With the exception of the lawyers he hired to construct it, it's hard to find any government ethics experts who believe President-elect Donald Trump's plan to distance himself from the management of the Trump Organization while maintaining his ownership stake is enough to eliminate concerns about conflicts of interest.
Trump is signing over management responsibilities for his company to his two adult sons and a Trump Organization executive. He says he is setting up a structure that will allow him to receive only limited information about the performance of the company while serving as president.
The words from the Trump transition team is that the president "can't have" a conflict of interest as a matter of law, and that Trump is taking extreme measures that he isn't obligated to take out of a sense of propriety.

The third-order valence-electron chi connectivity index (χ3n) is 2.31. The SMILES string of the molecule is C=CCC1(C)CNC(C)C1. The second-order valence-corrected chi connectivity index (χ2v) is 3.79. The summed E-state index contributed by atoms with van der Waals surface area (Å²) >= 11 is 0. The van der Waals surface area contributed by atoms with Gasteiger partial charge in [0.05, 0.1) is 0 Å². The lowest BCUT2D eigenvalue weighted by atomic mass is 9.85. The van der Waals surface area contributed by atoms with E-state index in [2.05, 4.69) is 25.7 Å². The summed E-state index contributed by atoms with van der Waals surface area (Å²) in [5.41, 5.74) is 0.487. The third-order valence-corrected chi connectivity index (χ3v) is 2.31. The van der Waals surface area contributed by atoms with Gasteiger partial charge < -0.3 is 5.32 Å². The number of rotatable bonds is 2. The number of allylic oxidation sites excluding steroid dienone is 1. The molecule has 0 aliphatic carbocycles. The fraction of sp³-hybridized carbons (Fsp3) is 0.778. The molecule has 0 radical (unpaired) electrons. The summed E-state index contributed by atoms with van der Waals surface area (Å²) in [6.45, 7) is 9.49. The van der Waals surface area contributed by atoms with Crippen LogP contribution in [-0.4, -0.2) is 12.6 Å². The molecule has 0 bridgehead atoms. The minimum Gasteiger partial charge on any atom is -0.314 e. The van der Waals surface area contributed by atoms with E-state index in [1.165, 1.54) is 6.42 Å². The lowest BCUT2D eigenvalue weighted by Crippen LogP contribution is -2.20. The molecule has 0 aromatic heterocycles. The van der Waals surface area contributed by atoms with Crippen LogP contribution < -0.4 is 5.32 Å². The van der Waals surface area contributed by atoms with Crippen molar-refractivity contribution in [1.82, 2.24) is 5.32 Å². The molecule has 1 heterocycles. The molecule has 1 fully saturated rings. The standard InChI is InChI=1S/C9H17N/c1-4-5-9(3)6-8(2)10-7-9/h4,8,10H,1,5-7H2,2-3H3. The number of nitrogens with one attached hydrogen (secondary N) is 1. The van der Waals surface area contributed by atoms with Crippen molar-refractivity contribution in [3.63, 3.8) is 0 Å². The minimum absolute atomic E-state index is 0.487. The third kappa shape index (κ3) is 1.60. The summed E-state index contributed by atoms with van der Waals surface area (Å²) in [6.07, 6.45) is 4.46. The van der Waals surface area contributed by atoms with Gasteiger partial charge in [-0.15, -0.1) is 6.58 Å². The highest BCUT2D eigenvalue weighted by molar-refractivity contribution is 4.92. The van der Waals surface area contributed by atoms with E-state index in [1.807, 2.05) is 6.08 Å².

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Both of those claims were shot down Wednesday afternoon by Walter Schaub, the director of the Office of Government Ethics, in a speech delivered at the Brookings Institution. The law that Trump relies on for the claim that presidents "can't have" conflicts of interest was passed for a narrow purpose, Schaub explained.
While the law demands that executive branch nominees recuse themselves from dealing with matters that could affect them personally, "Congress understood that a president can't recuse without depriving the American people of the services of their leader. That's the reason why the law doesn't apply to the president."